In 1979, Swiss psychologist Alice Miller wrote the book “the drama of the gifted child”.
At the beginning of the book, Alice Miller gives us the key to childhood trauma and its impact on adult life:

“Experience teaches us that, in the fight against psychic illnesses, we only have, in the long run, a single weapon: emotionally find the truth of the unique and unique history of our childhood”.

The author analyses the causes that may lead to what is known as the loss of identity. Many people, in their childhood, suppress their emotional needs and more intense feelings, such as anger, anguish, fear, and pain in order to get affection and acceptance from their parents.

This attitude, according to which the person behaves as he thinks he is expected of it, supposes, in the long run, the annihilation of his own personality: he is no longer himself but adopts the role that others want him to represent.

This attitude is usually presented in people with a very high emotional burden, who, in the absence of affection, understanding, acceptance or recognition by the parents, develop a defense mechanism that is based on the denial of the necessity of these faults.

The person becomes extremely complacent. It begins to coincide with the child model that his parents expect him to be, and it is this model that his parents accept and cherish, not the true one, so the needs of acceptance and affection will never be truly satisfied.

These children become young adults, capable of taking responsibilities that do not belong to them. Thus, the attitudes considered as defective are immediately eliminated, they do not feel jealousy, envy, anger, fear and they can develop an entire art to divide feelings.

These children do not manifest tantrums and do not demand to be spoiled or pampered, become receptive but not demanding, so their parents will not notice or fulfill their needs.
This causes you to start looking for your needs elsewhere, so you must get acceptance from new people. For this, a person must necessarily know what is expected of oneself.

Alice Miller
Alice Miller ”Author of the book ”

This is where the skill that these people develop comes into play since they specialize in getting involved in the mind of their interlocutor, to know what is expected of oneself and what role to play.

These problems begin when a person ends up in a world where she/he needs to constantly pretend to be someone that he/she is not, in order to get illusory acceptance and affection from those around him/her.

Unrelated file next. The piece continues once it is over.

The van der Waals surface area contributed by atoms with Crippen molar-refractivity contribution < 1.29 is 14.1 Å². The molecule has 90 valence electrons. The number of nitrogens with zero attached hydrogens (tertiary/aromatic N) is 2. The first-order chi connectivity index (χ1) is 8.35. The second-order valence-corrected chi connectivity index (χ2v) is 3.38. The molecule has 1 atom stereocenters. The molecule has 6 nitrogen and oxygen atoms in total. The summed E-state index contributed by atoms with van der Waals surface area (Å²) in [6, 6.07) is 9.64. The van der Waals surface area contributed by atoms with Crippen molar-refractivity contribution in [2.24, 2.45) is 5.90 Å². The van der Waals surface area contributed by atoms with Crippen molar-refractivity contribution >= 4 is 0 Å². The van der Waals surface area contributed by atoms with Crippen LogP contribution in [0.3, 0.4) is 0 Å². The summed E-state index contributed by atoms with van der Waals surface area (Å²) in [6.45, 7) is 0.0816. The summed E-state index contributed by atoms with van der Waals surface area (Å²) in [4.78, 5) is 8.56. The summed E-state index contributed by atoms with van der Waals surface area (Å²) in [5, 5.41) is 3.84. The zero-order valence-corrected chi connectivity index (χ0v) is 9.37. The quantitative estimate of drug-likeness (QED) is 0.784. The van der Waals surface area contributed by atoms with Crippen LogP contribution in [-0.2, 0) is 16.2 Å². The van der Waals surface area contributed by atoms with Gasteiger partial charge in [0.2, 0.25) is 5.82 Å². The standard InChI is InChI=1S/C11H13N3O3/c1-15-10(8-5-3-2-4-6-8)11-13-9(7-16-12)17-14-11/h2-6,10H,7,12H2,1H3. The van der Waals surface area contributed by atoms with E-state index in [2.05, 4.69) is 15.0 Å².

This irritates them, generating attitudes or actions of protest as a wake-up call, if this alert is not well understood it will generate reprisals from his fellow beings, because the parents will see this situation as a deviation of the character of his son, which must be punished and corrected (“I do not understand what happens to him, my son is not so”).

This situation will increase the feeling of not being accepted and the tendency to pretend. Persons are immersed in a hostile world where they understand that they are punished for being authentic because they aren’t loved as they are (“I am not up to it, I am not worthy of affection”), so they must be different from what they are.

Their high emotional charge produces a hypersensitivity that does not play in their favor. If they are constantly subjected to aggression and limited to freely express their feelings, then their emotions will turn against you, they become a constant scourge, a burden not worth carrying so that they are eradicated, buried somewhere in the unconscious. They often have nightmares where emotions are represented by some threat that haunts them.

From time to time, they will try to covertly let out certain “clues” about their true opinion or sensitivity to situations, so that an atmosphere of acceptance would help them to reveal themselves freely and to get out of this slavery. But,their hypersensitivity makes them very “picky” and are easily obfuscated by any attitude of rejection, falling into their initial attitude.

Over time, this can develop a compulsion to repetition, where every time they try it will fail, turning away the desire to try again and reinforcing the problem, which turns into a vicious circle.

This is how their inner world close, hide, and become more and more difficult to recognize who they really are, and easier to interpret a role or adopt a character that don’t belong to them, since without an inner self, they become a perfect mirror for their interlocutors, which increases their ability to know what others want.

This constant pretense that gradually triggers the loss of identity, that is, of the true self, and the non-acceptance will redound in a loss of self-esteem, both will add to the lack of satisfaction of the affective needs and could reveal a strong depression.

strong depression

If these torments are experienced during the bad experiences of their childhood, the person will not abandon the idea that their emotions are a scourge.

Given this, it is seen as a defense mechanism, to evade any situation that compromises some sentimental bond, to any hint of possible bad experience the person will avoid the situation, and if it is not possible, then simply blocks their feelings: “I will not allow them to harm me”.